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Apple faces the music and listens to Taylor Swift

Apple faces the music and listens to Taylor Swift

June 22, 2015

As it turns out, there won’t be any bad blood between Taylor Swift and Apple, and the “Fearless” singer-songwriter won’t have to leave a blank space for the tech giant.

Earlier today, Swift published an open letter on her official Tumblr blog and took Apple to task over the company’s upcoming music streaming service, Apple Music.

As we previously reported:

The problem, Swift notes, lies within the free three month trial period offered for Apple Music. Under the terms that Apple has negotiated with the music industry, royalties are not paid for the trial period, a sticking point for Swift and many other artists. Swift says that she finds it “shocking, disappointing, and completely unlike this historically progressive and generous company.”

“We don’t ask you for free iPhones,” Swift wrote in closing. “Please don’t ask us to provide you with our music for no compensation.”

Well, the company has heard Swift loud and clear, which is hardly surprising, given her undeniable clout.

As announced on Twitter by Eddy Cue, Apple’s senior vice president of Internet Software and Services, Apple has changed course and decided to pay royalties for the trial period:

“When I woke up this morning and saw what Taylor had written, it really solidified that we needed a change,” Cue said in an interview with Billboard. “And so that’s why we decide we will now pay artists during the trial period.”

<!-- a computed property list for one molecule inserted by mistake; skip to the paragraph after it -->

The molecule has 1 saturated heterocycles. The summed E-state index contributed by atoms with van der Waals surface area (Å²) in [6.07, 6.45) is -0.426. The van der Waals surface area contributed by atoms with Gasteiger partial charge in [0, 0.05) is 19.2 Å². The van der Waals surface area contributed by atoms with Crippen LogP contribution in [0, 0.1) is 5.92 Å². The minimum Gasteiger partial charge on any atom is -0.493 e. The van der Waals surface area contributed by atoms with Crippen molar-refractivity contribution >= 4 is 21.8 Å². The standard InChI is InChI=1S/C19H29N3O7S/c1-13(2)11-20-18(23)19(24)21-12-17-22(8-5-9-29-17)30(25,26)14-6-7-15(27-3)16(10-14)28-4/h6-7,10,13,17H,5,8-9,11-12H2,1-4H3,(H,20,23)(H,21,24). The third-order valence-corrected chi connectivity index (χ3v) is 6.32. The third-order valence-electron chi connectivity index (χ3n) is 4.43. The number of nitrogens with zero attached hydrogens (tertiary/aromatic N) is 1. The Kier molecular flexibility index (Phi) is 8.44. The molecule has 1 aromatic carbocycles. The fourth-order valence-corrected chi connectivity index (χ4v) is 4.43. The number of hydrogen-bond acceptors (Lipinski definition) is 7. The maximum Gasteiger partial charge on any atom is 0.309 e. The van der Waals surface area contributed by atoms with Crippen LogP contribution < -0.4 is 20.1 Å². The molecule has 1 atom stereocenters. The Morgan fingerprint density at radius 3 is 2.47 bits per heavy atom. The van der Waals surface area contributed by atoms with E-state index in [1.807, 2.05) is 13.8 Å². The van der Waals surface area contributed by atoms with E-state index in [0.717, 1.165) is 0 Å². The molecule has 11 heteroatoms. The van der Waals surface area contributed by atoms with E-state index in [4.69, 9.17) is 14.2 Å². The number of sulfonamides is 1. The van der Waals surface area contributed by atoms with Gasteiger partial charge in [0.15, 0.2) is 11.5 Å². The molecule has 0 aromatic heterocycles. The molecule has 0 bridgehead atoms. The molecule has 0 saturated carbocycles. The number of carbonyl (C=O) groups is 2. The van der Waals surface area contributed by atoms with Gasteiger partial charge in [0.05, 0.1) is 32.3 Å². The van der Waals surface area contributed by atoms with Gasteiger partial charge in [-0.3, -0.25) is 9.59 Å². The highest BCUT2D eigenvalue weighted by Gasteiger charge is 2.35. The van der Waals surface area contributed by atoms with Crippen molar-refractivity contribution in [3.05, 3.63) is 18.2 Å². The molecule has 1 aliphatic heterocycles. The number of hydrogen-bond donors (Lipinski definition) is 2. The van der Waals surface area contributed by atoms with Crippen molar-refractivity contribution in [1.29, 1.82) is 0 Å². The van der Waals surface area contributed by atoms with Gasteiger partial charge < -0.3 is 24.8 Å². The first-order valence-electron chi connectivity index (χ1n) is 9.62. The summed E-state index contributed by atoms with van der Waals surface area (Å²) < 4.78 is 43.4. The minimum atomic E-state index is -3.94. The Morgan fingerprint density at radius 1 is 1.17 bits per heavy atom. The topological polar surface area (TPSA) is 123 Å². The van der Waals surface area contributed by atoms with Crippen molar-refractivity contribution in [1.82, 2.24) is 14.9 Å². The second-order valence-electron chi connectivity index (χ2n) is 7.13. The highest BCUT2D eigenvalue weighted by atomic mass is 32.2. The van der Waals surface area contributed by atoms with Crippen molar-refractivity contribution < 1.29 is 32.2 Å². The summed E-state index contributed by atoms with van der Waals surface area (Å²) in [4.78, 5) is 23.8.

The decision is said to have been made by Cue along with Apple CEO Tim Cook, whereupon Cue called Swift to personally let her know of Apple’s concession.

Swift then retweeted Cue’s tweets and herself posted a triumphant tweet:

While either party is yet to put out a confirmation, it’s safe to assume that Swift’s most recent album, “1989,” will be made available on Apple Music along with her back catalog, considering that her open letter to Apple was predicated on the album’s holdout from the service.

In any case, Apple is wise for facing the music and doing an about-face on its controversial royalty-less trial period. The move will be a boon not only to huge acts like Swift but also to small and independent musicians.

What’s more, Apple apparently intends to stick with its previously announced royalty rate, which is 71.5 percent of its music streaming subscription revenue in the U.S. and 73 percent in other countries. This royalty rate, which is slightly higher than competing services’ (around 70 percent), is originally supposed to somehow make up for the lack of royalties during the trial period.

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